Thursday, December 12, 2013

Final Critique

This is my second attempt at a critique.  I started out making comments on different peoples' blogs and then came across one that was done this way.  So, if you see that I left comments for you, it was my attempt at a critique. Well, this is the real one, so here goes.

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I know we are all amateurs and that we are learning.  Negative comments make me feel bad, and I'll bet they make you feel that way, too.  I didn't always chose the best pictures that a person had to offer, but I didn't chose the worst, either.  I tried to choose pictures where I thought I could give praise and a helpful comment or two. 
With that said, please know that I am not trying to hurt your feelings as I trash your pictures.

First victim:

This is from Adien.  I can see why you found this scene appealing.  The yellow of the flowers pops against the dull background.  Something you might want to try, and it takes some getting used to in training your mind's eye to see things differently, is to get closer to the ground and take a photo from ground level or underneath the flower.  Take several shots from different angles to see which one you like best.  Next, I found Light Room to be an amazing tool.  Even with the limited abilities of my prehistoric camera, all the different tools made my photos stand out above and beyond what came out of the camera.  Brighten up this picture a bit and see if you can make the green pop a little bit more.  This is a good pallet to work with, I think you just need to find all the colors that will make it complete.

Victim 2

Calling Alicia a victim is just wrong.  She had a lot of amazing pics to choose from.  This one is one of my favorite of all the photos that anyone took.  I can really see you going Andy Worhal on this and making a series in various different colors.  You could confuse people with "Is it a pinecone?" or "Is it a flower?"  It's good that the background turned out in a myriad of yellows and greens.  It's also muted enough to not over power the browns and greys of the tree and pinecone.  The only thing I would have done, which I hope you did, is rip off a bunch of pics of this, while making slight changes each time.  One thing this class helped me become comfortable with is that I am constantly turning a wheel or dial on the camera just to see what the results will look like.
Victim 3
Is it too harsh that I am refer to each of the photographers in my critiques as victims?  Nah, they can handle it.  BrieAnna, cat tails are cool.  Again, I'd have been wandering all around these and snapping copious amounts of images.  I don't know if this picture needs more or less cat tails, or if it needs more or less depth of field.  Not too deep, though, you still want the blurred out back ground.  I see this as a series were you take different parts of the scene and arrange them in staggered pictures on the wall behind your sofa.  That's just me.  Also, I'd get into Light Room and see what changes the sharpness and contrast controls can make.  Whatever you do, don't go B&W with this.  The colors are too perfect for that.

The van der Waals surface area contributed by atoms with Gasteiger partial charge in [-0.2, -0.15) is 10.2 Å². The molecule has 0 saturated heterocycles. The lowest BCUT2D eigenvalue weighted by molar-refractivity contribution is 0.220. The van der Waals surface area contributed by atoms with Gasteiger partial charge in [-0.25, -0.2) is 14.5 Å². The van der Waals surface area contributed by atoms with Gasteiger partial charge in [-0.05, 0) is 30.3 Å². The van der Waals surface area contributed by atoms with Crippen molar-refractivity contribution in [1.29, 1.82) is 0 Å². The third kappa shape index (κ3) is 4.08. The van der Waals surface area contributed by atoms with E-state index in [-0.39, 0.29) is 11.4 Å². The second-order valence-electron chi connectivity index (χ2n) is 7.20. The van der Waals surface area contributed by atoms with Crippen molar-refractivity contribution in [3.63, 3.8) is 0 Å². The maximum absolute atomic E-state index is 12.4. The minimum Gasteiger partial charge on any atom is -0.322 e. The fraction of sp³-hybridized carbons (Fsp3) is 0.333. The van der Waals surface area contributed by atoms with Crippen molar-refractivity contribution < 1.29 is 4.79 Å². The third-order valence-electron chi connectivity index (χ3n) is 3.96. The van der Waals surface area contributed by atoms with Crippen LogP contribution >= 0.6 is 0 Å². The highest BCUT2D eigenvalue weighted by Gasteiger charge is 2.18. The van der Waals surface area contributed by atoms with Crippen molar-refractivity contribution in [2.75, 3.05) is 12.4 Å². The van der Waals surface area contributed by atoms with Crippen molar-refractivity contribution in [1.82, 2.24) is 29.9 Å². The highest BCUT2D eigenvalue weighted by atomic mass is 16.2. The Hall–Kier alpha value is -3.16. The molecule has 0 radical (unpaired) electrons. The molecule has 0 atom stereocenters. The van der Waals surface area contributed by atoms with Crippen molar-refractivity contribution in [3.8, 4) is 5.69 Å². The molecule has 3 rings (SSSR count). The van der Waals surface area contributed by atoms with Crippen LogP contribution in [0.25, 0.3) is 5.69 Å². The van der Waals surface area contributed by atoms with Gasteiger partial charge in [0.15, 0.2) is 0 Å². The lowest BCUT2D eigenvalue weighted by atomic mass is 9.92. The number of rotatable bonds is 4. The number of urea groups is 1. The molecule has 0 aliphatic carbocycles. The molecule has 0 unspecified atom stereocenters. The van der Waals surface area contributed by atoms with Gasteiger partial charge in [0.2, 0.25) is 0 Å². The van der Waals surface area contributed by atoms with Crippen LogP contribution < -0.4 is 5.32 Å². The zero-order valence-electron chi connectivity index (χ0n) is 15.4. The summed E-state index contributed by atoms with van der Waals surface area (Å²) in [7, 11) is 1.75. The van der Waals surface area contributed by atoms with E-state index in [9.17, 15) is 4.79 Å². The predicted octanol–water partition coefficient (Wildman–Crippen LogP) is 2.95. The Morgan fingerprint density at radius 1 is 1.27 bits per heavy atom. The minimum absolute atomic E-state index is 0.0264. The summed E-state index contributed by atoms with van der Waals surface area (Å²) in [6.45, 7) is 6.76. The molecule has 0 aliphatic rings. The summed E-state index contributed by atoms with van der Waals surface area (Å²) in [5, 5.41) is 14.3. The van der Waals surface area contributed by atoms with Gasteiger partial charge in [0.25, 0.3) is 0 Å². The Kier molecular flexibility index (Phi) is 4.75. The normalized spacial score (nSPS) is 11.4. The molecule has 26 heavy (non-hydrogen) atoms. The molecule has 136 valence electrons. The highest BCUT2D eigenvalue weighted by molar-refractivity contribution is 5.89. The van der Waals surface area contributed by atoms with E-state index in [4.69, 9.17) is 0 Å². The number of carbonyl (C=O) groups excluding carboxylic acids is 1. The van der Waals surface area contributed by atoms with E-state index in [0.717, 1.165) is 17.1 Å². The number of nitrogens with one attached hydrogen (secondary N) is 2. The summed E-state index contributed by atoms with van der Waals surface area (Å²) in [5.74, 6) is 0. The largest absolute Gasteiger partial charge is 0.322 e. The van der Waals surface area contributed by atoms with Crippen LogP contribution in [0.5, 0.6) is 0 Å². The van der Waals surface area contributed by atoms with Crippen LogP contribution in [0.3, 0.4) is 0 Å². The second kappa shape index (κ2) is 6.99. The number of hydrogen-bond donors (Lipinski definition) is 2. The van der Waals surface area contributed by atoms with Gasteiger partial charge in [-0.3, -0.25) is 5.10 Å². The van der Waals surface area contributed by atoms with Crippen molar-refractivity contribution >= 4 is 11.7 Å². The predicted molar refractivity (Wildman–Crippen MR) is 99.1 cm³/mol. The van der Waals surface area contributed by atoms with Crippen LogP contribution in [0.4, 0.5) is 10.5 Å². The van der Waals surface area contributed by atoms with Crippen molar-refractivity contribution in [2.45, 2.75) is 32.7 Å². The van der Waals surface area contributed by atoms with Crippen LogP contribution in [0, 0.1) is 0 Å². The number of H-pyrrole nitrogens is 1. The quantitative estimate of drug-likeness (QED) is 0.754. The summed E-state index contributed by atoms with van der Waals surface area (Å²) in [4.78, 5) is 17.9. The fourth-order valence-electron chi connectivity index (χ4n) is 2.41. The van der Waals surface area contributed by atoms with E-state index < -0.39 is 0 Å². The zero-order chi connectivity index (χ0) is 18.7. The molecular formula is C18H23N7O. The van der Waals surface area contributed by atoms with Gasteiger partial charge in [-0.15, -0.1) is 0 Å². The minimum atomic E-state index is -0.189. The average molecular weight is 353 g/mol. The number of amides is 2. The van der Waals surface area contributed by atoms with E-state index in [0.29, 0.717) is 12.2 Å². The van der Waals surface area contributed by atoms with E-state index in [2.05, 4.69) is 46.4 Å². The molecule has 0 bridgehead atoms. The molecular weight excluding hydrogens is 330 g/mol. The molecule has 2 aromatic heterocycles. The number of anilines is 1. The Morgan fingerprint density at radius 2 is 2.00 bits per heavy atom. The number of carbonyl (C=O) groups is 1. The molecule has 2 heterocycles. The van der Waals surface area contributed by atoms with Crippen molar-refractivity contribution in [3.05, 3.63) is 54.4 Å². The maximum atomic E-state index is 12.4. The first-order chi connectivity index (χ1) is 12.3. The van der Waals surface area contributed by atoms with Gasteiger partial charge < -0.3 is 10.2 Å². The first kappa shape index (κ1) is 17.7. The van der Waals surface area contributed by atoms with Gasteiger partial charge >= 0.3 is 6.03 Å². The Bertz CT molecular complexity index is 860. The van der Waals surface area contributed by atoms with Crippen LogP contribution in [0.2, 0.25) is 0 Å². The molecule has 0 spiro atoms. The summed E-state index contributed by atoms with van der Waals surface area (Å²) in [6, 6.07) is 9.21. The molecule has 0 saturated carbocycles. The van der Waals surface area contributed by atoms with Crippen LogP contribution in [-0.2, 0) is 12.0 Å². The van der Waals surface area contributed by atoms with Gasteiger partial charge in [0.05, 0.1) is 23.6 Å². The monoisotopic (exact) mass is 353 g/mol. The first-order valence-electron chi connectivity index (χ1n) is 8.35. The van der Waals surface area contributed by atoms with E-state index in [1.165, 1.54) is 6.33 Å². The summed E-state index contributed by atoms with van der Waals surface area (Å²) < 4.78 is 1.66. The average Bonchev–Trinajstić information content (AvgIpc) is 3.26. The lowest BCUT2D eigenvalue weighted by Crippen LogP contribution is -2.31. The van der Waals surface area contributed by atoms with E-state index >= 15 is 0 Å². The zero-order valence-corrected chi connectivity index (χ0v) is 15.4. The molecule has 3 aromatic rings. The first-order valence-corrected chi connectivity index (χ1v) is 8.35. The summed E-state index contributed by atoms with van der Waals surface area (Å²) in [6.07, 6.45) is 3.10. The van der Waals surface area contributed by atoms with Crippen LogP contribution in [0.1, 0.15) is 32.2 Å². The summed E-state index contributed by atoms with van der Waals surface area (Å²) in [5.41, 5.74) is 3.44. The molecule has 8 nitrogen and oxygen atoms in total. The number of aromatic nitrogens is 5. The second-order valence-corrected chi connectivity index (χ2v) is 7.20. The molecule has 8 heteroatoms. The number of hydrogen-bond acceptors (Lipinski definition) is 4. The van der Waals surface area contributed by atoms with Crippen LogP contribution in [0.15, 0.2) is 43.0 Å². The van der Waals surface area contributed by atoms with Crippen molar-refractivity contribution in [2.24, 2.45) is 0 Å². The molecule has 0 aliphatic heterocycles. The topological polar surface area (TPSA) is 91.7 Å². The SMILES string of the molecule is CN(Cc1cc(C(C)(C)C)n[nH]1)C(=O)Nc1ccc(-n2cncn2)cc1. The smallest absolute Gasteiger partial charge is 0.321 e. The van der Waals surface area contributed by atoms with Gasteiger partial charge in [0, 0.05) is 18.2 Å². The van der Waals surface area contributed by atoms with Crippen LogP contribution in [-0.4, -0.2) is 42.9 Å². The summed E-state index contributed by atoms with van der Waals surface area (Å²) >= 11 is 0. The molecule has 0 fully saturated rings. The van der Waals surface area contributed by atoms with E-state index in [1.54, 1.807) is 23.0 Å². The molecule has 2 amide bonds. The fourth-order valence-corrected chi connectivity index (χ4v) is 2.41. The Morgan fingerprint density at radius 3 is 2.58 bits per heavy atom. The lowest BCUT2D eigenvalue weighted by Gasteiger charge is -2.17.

What am I on, now?  Victim 4

Cole, I will refer you to the next picture down, do what you can to make your sky pop.  There are already some preset filters in Light Room that can help you do this.  I know this is one of the things with which I had a lot of problems.  I am still messing with different tools to try to perfect the blue sky in a few of my pictures.  One helpful tool would be to invest in some graduated filters.  Getting the sky to pop would help differentiate the mountains and clouds from the sky.  Another thing you might try is a panorama mode image of this.  Crop out some of the foreground and all of the sky above the clouds and make it wide.  I think there is more than one good image in here.
Victim 5

Where do I start ripping?  Just kidding, Kris.  This has to be the deepest blue sky of any of the pictures of any of the presentations.  Did you use a filter?  Light Room? Or is this all just your camera? All the other colors are great, too.  Everything really stands out.  All I think this needs is a bit more sky and a bit more foreground.  I think that rock is too close to the edge for my tastes.  You also might want to see if you can darken up the mountain face a bit more so that it isn't over powered by the blue sky.  Great photo, though.
Victim 6, at the 1/2 way point 

Philip, I also like the blue sky in your pic.  It isn't as overpowering as the one above.  I wonder what you were trying to do when you took this, though.  Were you trying to get the clouds and sky? Or were you trying to get the tree silhouettes?  I think the clouds are great, but the trees look like an after thought.  I'd zoom out on a shot like this to give me more to play with when I crop it.  I'd also fire off a couple of brackets on this so that I had a bunch of different shots to choose from.  I think that when you learn to combine photos together, this image will make a great background for something.  Switch it in to add the perfect skyline to an image that needs it.
Victim 7, I'm beginning to feel like a serial killer